23 May, 2022
Entsch slams critics, vows to see out whole term
The re-elected LNP veteran says he won't be pulling the pin early.
WARREN Entsch says he has no intention of pulling the pin early and will see out his ninth and final term in parliament.
Critics of the MP were quick to predict that the Member for Leichhardt would retire early and force a by-election.
“These are the same imbeciles and brainless cretins that have been on their keyboards telling lies that the Australian government is signing over its sovereignty for our hospitals and health system to the World Health Organisation,” he said.
“It’s just absolute rubbish.
“I have kept just about every single promise I have made in politics and I will see out the full duration of this term.”
Entsch announced after the 2019 election that he would be retiring, only to change his mind and seek another term.
“Circumstances changed. I was getting a lot of people in the community encouraging me to run again and then COVID hit,” he said.
“The calls kept getting louder as they didn’t want Far North getting an inexperienced MP when we were one of the worst regions impacted by COVID. And we have a long way to go to recover.”
Entsch said if people didn’t want him to run again it would have been reflected in Saturday’s vote. While the Liberal Party was decimated in Victoria, NSW and Western Australia, the LNP held reasonably firm in Queensland.
At the time of writing, Entsch was winning the two-party preferred count 53.24 to 46.76.
He said this year’s election was the hardest he had fought since first running in 1996, when he won against Labor incumbent Bill Dodds as John Howard led a Coalition landslide.
“It was a respectful campaign from Labor but they sensed their chance and put a lot more work in this time around,” he said.
“It wasn’t like other elections. There was a lot of pressure on my team and they did a great job.”
DEALS had to be brokered on both a political level and personal level for Entsch to run again.
“I was serious about retiring. I had made that promise to my wife,” he said.
“But when COVID came and I decided to run again, I had to have some tough conversations.
“I said to the Prime Minister and Treasurer that I would put my hand up but it was going to cost them two things.
“I wanted the insurance pool for northern Australia and I wanted the microgrid for the Daintree.
“I said ‘do those things or I won’t sign up’ and credit to them, they delivered.
“I’ve been calling for a power solution for the Daintree for 24 years and it’s now going to happen.
“The insurance pool starts this year, with a review in 12 months, and I hope that it’s a major success and can be used as a template for an insurance pool for fire and flooding in places down south.”
Perhaps the most difficult thing was convincing wife Yolonde that she would see more of him.
“How do I fulfil my promise to my wife and family that I would have more time with them? That was the toughest bit,” the MP said.
“I had set up an Angus stud on my farm (at Malanda). I made the most difficult decision and sold all of my cattle.
“I’m now agisting the bulk of the property so when I get up there and have a day off I can spend it with the family and not in the paddock.
“It was a big sacrifice but I have made a few of them over the years, I think.”
Entsch is referring to his decision in 2007 to step down for a term to spend more time with his teenage son.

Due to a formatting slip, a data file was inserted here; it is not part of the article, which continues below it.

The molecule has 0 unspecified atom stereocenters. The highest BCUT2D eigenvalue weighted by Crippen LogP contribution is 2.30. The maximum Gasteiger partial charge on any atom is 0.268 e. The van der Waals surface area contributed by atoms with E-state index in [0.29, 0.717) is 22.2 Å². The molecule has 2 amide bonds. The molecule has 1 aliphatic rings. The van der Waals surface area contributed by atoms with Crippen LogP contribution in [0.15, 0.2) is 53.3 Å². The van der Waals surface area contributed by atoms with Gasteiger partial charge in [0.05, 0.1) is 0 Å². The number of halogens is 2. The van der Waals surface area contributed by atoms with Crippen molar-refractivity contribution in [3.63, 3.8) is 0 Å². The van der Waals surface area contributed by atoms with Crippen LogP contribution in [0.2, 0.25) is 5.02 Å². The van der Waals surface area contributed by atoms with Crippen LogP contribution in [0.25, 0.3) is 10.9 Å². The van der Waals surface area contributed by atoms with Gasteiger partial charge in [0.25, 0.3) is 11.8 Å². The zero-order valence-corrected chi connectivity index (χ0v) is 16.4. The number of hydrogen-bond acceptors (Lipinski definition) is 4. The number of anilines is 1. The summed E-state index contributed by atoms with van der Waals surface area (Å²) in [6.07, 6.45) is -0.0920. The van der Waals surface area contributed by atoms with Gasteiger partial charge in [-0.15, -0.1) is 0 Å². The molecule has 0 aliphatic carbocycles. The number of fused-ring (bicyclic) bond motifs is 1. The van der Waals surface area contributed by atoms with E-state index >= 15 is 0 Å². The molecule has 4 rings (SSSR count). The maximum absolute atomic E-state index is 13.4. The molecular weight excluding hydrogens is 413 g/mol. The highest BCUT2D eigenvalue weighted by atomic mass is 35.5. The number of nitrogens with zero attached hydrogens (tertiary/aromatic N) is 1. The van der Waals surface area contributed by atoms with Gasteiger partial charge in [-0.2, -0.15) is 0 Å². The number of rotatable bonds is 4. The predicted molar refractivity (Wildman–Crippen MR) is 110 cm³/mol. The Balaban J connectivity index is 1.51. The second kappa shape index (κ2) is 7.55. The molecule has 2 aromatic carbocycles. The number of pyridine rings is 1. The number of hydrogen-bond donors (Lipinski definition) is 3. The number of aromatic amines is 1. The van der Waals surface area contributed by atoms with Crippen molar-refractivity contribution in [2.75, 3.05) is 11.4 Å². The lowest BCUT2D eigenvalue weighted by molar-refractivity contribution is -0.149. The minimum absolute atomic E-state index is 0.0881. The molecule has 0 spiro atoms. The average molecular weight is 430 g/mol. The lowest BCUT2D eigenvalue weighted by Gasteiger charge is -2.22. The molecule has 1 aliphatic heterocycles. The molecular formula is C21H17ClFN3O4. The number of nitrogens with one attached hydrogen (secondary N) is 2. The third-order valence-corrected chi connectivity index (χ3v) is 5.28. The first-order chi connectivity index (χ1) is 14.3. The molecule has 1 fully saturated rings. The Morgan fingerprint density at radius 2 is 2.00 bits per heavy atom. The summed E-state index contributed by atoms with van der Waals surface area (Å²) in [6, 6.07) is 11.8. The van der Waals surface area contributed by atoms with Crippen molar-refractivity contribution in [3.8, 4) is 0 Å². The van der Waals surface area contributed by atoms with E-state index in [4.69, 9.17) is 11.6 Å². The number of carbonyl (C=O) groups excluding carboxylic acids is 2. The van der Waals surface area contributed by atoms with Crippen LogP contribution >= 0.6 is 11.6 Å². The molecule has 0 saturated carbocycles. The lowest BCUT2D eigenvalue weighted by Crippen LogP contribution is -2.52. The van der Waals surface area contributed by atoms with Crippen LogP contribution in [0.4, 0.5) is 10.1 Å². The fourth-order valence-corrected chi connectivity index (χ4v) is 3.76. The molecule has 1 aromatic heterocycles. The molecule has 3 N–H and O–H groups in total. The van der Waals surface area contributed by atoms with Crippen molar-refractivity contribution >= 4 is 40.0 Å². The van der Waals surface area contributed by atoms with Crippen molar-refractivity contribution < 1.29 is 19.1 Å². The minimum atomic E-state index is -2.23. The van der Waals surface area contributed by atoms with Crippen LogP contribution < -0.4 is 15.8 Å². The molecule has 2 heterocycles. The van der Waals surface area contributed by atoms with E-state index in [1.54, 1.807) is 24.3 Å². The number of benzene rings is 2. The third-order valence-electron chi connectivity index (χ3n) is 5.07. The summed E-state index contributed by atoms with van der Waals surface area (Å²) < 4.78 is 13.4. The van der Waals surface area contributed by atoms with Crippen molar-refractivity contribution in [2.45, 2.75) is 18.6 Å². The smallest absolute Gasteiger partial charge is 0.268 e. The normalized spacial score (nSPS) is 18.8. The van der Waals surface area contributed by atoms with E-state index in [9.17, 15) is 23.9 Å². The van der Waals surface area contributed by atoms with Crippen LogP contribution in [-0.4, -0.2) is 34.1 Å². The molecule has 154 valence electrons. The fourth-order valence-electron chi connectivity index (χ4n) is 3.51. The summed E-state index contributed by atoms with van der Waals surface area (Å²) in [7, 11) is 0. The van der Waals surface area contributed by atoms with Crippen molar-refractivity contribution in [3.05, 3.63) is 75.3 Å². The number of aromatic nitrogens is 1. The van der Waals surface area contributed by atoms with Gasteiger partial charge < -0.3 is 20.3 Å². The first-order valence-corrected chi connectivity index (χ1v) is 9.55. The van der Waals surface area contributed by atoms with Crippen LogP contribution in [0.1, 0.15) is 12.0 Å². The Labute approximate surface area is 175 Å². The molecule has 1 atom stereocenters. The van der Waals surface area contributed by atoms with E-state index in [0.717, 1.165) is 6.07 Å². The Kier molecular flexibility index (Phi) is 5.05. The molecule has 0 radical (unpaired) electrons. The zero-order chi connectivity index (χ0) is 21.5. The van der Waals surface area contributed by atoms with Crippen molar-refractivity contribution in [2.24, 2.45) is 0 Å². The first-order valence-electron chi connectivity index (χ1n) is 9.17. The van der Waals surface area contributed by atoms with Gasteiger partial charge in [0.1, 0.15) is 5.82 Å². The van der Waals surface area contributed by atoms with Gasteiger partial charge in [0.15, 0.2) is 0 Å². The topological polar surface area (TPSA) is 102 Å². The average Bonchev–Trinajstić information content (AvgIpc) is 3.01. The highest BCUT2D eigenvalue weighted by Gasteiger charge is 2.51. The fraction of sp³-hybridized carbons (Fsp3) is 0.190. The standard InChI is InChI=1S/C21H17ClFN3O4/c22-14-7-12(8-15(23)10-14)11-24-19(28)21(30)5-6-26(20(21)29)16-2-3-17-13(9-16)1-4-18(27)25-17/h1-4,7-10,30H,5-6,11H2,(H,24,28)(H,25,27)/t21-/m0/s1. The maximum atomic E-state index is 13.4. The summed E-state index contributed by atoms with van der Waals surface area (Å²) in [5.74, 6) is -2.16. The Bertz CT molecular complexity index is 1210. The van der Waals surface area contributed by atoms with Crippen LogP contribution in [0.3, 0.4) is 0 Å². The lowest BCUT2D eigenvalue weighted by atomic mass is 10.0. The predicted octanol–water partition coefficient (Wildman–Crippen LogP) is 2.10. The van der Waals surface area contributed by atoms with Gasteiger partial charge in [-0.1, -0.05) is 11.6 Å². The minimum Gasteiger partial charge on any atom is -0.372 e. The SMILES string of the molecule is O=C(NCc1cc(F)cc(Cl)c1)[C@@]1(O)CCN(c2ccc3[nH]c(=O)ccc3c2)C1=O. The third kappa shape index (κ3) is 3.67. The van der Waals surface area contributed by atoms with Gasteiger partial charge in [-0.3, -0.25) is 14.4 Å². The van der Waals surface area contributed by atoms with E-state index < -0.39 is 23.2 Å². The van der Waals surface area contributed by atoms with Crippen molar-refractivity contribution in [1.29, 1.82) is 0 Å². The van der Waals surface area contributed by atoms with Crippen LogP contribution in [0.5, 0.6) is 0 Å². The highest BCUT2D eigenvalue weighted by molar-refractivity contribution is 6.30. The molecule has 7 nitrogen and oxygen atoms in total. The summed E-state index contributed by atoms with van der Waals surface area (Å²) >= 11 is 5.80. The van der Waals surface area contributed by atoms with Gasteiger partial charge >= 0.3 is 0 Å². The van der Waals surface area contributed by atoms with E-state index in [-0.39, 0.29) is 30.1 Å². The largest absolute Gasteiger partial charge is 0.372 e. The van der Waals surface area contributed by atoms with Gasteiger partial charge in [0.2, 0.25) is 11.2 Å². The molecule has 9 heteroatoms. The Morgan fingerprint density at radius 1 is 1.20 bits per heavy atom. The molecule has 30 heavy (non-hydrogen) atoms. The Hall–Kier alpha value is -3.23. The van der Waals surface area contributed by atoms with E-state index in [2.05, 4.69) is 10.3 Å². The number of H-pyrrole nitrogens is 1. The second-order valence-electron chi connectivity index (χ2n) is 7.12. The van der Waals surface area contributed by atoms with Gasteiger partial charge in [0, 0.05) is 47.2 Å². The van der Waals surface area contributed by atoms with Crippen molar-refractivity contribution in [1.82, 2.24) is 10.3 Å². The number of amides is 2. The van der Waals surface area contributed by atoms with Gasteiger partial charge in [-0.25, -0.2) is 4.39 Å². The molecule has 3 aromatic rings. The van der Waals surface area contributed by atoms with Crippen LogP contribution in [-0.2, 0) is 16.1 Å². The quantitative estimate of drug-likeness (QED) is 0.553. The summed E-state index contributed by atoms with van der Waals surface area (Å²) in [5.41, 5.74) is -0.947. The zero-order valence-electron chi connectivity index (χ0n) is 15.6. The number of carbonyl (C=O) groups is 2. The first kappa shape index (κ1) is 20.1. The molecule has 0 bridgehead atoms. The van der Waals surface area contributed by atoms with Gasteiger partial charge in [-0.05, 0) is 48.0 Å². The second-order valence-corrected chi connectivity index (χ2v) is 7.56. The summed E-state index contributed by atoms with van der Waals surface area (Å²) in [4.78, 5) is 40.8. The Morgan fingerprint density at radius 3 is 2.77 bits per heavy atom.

“I remember making a promise to him several years earlier that I would take a break and spend that time with him,” Entsch said.
“A lot of people forget how much that cost me, not that I would change things.”
Entsch was a parliamentary secretary and on track to be a minister when he stood down.
The defined benefit pension was also scrapped, meaning his retirement prevented him from cashing in later in life.
“When I came back in 2010 I had lost that seniority as well,” he said.
“I was the chief opposition whip for three years and when we won back government I chose not to accept a portfolio because I didn’t want to be tied to the rules of cabinet.”
Outside of the inner circle, the Far North Queenslander was able to push his same-sex marriage agenda, which was eventually legislated in 2017.
“I have always been true to myself,” Entsch said.
WORKING WITH ALBO
THE new Prime Minister is more than welcome in Leichhardt and Entsch said he would welcome him with open arms.
Anthony Albanese made a number of trips to Cairns on the election campaign but didn’t venture to Cape York.
“I’d love to get him up to look at the work we have done with the PDR and the opportunities it has created,” Entsch said.
“That’s a project that needs to be finished and we’ll need his help.”
Entsch said he had a lot of respect for the PM, a fellow 1996 parliament debutant.
“I wouldn’t say that we are friends, but we have a positive relationship,” he said.
“There’s absolutely no issue if we needed to travel together and discuss local issues.”
SPRAY FOR ACTIVISTS
WHILE they had no impact on the election result, Entsch saved his final spray for the far-left organisation GetUp.
Witnesses at polling booths saw GetUp representatives handing out food to Cape York voters and encouraging them how to vote a specific way.
“It was quite offensive … going out into our remote Indigenous communities and offering them bananas and packets of potato chips for their vote,” he said.
“They are not a political organisation, they are an activist organisation, offering baubles and trinkets.
“I’m glad to see their impact up here is less than zero.
“It is my intention to put in a formal complaint about them.
“They shouldn’t have a tax deductibility status.
“GetUp is not a political or a religious organisation – they are just a bunch of activists.